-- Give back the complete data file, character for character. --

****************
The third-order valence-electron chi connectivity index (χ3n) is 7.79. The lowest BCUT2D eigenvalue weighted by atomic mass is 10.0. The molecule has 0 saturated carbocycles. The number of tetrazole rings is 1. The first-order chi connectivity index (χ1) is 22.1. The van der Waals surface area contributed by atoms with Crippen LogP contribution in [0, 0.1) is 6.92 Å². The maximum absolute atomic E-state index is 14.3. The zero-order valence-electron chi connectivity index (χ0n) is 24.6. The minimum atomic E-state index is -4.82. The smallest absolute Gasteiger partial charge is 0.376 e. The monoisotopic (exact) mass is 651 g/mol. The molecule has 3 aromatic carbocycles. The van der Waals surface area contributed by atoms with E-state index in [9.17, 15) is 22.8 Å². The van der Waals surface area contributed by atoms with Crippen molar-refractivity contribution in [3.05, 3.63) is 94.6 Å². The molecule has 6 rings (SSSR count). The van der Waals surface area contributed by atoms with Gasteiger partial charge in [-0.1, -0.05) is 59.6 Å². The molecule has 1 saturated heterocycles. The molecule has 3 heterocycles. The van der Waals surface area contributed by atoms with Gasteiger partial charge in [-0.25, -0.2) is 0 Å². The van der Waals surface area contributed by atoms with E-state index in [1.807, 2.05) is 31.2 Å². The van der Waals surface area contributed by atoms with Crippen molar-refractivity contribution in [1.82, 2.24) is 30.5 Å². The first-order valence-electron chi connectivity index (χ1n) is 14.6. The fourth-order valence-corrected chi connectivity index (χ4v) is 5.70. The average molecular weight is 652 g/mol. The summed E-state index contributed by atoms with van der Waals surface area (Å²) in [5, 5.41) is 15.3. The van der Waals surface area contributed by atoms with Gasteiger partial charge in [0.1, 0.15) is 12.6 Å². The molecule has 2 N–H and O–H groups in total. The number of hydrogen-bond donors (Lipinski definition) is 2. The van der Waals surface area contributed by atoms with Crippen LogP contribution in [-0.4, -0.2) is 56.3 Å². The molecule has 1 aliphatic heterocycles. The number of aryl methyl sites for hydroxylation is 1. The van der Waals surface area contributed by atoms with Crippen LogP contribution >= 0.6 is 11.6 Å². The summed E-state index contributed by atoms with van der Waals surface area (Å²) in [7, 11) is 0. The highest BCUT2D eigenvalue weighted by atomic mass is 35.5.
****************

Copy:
The third-order valence-electron chi connectivity index (χ3n) is 7.79. The lowest BCUT2D eigenvalue weighted by atomic mass is 10.0. The molecule has 0 saturated carbocycles. The number of tetrazole rings is 1. The first-order chi connectivity index (χ1) is 22.1. The van der Waals surface area contributed by atoms with Crippen LogP contribution in [0, 0.1) is 6.92 Å². The maximum absolute atomic E-state index is 14.3. The zero-order valence-electron chi connectivity index (χ0n) is 24.6. The minimum atomic E-state index is -4.82. The smallest absolute Gasteiger partial charge is 0.376 e. The monoisotopic (exact) mass is 651 g/mol. The molecule has 3 aromatic carbocycles. The van der Waals surface area contributed by atoms with E-state index in [9.17, 15) is 22.8 Å². The van der Waals surface area contributed by atoms with Crippen molar-refractivity contribution in [3.05, 3.63) is 94.6 Å². The molecule has 6 rings (SSSR count). The van der Waals surface area contributed by atoms with Gasteiger partial charge in [-0.1, -0.05) is 59.6 Å². The molecule has 1 saturated heterocycles. The molecule has 3 heterocycles. The van der Waals surface area contributed by atoms with Gasteiger partial charge in [-0.25, -0.2) is 0 Å². The van der Waals surface area contributed by atoms with E-state index in [1.807, 2.05) is 31.2 Å². The van der Waals surface area contributed by atoms with Crippen molar-refractivity contribution in [1.82, 2.24) is 30.5 Å². The first-order valence-electron chi connectivity index (χ1n) is 14.6. The fourth-order valence-corrected chi connectivity index (χ4v) is 5.70. The average molecular weight is 652 g/mol. The summed E-state index contributed by atoms with van der Waals surface area (Å²) in [5, 5.41) is 15.3. The van der Waals surface area contributed by atoms with Gasteiger partial charge in [0.1, 0.15) is 12.6 Å². The molecule has 2 N–H and O–H groups in total. The number of hydrogen-bond donors (Lipinski definition) is 2. The van der Waals surface area contributed by atoms with Crippen LogP contribution in [-0.4, -0.2) is 56.3 Å². The molecule has 1 aliphatic heterocycles. The number of aryl methyl sites for hydroxylation is 1. The van der Waals surface area contributed by atoms with Crippen LogP contribution >= 0.6 is 11.6 Å². The summed E-state index contributed by atoms with van der Waals surface area (Å²) in [7, 11) is 0. The highest BCUT2D eigenvalue weighted by atomic mass is 35.5.